Sadly, that glorious two weeks of Ultrasound and Chill has ended and I’m now on the trauma service. This sounds far more glamorous than it is, but before we get to talking about the actual job of being an intern, I should mention that I came on to this rotation with a significant amount of baggage and apprehension.
I never mentioned this while I was in med school, because I was afraid one of the school administrators would find this blog and come after me with a scythe and a referral to the student psychiatry center, but I had a truly awful time when I rotated through trauma as a med student.
One day in particular sticks out: one day on our daily six-hour rounds, our senior resident – a fifth-year general surgery trainee who was in charge of the entire service – got yelled at one day by the attending physician for doing something trivially incorrect. It does not matter what she did wrong, but it turned out to be the last straw.
We had watched as the trauma service had slowly beaten this poor woman down over the course of a week. She became more snippy toward nurses and staff, less tolerant of our errors, and was prone to fly into fits of rage. But that day was exceptional: under the fire of the attending, she melted down like a stick of butter in the microwave, burst into tears, and RAN OUT OF THE HOSPITAL. She literally abandoned ship. As the psych people would say, “she eloped.”
Besides the fact that she was living my dream – see “Round and Around We Go” – this left everyone in a bit of a lurch, inasmuch as we couldn’t do any work until she came back.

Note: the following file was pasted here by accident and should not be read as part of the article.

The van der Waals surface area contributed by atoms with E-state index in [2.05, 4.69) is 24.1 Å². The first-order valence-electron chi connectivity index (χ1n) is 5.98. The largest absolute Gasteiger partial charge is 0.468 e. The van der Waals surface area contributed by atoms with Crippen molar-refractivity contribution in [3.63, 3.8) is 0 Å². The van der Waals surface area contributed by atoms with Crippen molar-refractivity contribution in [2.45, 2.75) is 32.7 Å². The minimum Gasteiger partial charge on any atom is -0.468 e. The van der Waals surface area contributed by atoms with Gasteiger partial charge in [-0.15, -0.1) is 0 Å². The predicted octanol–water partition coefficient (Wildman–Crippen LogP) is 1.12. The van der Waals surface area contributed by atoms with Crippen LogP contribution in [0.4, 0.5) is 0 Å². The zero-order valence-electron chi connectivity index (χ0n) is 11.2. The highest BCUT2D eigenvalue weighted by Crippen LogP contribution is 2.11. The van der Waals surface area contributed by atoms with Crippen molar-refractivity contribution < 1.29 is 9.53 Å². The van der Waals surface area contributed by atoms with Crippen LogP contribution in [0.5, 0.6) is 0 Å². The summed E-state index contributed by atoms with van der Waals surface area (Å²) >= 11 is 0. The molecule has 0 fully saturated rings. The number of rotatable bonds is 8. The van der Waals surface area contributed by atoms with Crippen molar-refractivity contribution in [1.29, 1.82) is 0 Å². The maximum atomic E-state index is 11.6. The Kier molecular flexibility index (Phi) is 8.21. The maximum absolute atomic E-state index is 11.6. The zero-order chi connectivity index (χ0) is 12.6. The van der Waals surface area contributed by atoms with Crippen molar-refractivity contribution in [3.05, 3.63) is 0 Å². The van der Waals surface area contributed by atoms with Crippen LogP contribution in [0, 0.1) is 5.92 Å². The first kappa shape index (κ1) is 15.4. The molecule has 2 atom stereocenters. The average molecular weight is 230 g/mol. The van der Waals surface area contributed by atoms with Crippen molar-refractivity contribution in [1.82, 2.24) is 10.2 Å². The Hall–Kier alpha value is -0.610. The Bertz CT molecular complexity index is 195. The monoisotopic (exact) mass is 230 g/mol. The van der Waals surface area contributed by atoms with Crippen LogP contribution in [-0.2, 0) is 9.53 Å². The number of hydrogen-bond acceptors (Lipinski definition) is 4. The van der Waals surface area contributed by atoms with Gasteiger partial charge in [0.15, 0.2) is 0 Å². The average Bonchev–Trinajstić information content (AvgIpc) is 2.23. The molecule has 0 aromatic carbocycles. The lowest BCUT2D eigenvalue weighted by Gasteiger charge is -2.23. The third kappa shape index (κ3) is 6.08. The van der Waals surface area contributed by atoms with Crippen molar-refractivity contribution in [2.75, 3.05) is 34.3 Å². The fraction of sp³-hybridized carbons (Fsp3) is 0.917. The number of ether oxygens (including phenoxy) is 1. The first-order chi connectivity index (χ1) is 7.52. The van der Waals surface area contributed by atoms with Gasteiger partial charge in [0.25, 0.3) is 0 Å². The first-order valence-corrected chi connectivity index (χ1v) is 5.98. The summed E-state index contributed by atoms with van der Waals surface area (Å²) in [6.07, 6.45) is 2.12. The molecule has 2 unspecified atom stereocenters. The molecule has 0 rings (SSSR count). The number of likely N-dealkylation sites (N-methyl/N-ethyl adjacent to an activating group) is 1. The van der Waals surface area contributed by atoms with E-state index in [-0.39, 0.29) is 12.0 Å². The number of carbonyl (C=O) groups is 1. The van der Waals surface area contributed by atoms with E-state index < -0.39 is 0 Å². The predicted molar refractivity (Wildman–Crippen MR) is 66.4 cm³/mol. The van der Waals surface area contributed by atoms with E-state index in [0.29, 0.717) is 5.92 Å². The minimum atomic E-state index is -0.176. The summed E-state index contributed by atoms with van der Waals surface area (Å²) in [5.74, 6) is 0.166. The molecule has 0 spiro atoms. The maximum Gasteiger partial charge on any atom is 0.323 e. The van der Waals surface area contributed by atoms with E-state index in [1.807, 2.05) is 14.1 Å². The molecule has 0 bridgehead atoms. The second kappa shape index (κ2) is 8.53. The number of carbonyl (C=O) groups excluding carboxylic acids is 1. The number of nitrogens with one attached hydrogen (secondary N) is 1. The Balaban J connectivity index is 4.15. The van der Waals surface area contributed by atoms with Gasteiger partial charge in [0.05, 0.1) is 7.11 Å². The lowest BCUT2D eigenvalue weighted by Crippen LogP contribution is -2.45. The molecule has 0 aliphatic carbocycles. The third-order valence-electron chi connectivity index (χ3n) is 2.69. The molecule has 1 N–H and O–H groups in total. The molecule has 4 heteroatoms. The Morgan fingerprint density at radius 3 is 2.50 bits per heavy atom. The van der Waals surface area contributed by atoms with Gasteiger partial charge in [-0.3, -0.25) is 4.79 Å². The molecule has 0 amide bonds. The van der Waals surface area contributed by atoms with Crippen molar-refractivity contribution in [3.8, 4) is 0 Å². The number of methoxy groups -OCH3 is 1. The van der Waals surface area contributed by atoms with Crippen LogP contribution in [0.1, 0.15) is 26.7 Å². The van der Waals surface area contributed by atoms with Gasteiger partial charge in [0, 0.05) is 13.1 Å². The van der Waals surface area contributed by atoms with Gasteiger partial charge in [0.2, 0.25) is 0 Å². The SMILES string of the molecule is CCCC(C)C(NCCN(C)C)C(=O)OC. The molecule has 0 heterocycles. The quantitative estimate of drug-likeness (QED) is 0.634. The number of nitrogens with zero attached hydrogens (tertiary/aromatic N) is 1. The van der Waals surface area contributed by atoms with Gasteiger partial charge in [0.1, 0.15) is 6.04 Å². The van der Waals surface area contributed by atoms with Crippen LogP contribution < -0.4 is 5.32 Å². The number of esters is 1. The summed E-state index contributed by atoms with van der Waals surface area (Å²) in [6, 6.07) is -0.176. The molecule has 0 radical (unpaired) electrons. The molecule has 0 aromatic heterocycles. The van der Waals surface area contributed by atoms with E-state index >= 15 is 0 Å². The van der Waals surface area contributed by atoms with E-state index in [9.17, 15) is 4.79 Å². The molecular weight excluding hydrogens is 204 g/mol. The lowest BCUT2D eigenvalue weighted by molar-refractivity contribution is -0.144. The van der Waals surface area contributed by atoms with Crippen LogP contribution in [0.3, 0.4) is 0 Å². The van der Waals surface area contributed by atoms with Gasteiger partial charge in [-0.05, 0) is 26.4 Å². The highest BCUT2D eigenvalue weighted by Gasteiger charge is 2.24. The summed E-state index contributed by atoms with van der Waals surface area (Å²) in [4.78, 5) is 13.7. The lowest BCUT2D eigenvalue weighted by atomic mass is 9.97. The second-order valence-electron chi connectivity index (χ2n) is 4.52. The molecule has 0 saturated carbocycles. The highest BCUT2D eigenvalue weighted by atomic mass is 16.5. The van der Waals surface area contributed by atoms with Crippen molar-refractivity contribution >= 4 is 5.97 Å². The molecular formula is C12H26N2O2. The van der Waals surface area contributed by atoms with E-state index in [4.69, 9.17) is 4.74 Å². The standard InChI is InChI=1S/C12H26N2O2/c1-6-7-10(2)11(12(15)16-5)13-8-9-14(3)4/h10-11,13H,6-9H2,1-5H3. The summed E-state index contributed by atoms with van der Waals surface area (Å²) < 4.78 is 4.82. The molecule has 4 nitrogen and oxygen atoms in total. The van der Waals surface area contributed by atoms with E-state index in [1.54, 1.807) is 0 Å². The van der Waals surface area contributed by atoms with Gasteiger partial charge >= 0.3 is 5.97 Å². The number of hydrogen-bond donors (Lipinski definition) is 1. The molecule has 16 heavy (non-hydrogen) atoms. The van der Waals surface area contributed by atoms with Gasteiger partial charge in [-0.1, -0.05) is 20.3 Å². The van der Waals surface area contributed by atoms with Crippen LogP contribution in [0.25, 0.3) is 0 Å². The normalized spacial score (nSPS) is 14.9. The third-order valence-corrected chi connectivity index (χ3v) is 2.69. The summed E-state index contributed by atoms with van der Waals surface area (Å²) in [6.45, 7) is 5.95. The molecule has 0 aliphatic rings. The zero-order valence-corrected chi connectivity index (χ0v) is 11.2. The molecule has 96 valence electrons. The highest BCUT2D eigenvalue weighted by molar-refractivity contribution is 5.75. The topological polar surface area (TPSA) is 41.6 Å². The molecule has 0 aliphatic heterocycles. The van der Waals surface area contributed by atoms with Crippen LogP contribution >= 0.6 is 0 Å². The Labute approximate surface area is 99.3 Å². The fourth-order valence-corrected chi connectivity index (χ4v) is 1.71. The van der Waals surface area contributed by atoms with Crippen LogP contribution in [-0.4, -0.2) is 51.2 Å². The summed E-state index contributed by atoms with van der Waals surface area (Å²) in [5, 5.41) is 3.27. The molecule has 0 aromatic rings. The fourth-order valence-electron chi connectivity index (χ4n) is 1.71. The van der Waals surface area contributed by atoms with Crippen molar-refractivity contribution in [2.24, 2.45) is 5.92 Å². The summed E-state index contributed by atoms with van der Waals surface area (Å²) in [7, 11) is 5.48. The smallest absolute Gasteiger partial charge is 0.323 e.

This, in a nutshell, was my previous trauma experience. I was thus nervous to start this one.
Thankfully, this service is much better. First of all, my team is great. Everyone is relaxed, and the senior residents basically just tell me what to do so I don’t have to engage my atrophied and tiny brain. No one yells at me, at least so far. Aside from the fact that my day starts at 4:30 am and involves essentially zero medicine, it’s a pretty tolerable block.
Yes, you read that right. 4 fucking 30 am.
One thing I realized: even though my job objectively sort of sucks – it’s 95% answering pages, calling smarter doctors to ask them what to do, and typing on a computer – it’s still far more fun and interesting than being a med student. Here’s why.
When you’re a med student on an inpatient team, you have basically three jobs:
- Look interested
- Know about your patients
- Do random tasks the residents ask you to do.
The problem with these responsibilities is that your knowledge of what actually happens during the day for the “team” as a whole is tiny. You see what residents call “floor work” through the limited prism of your handful of patients, having to leave for classes or study for the exam, and the often clouding lens of being burnt out and just wanting to go home and drink a beer.
The chief downside of this narrow field of view is that you rarely have a full understanding of the service. A huge amount of communication goes on between the on-service residents, and even more happens through pages to nurses and other consultants. As the med students, you’re not privy to any of that. You come in and preround on your patient, not knowing that the day intern already heard from the night person that Bed 18 had a rough night and Bed 12 finally pooped.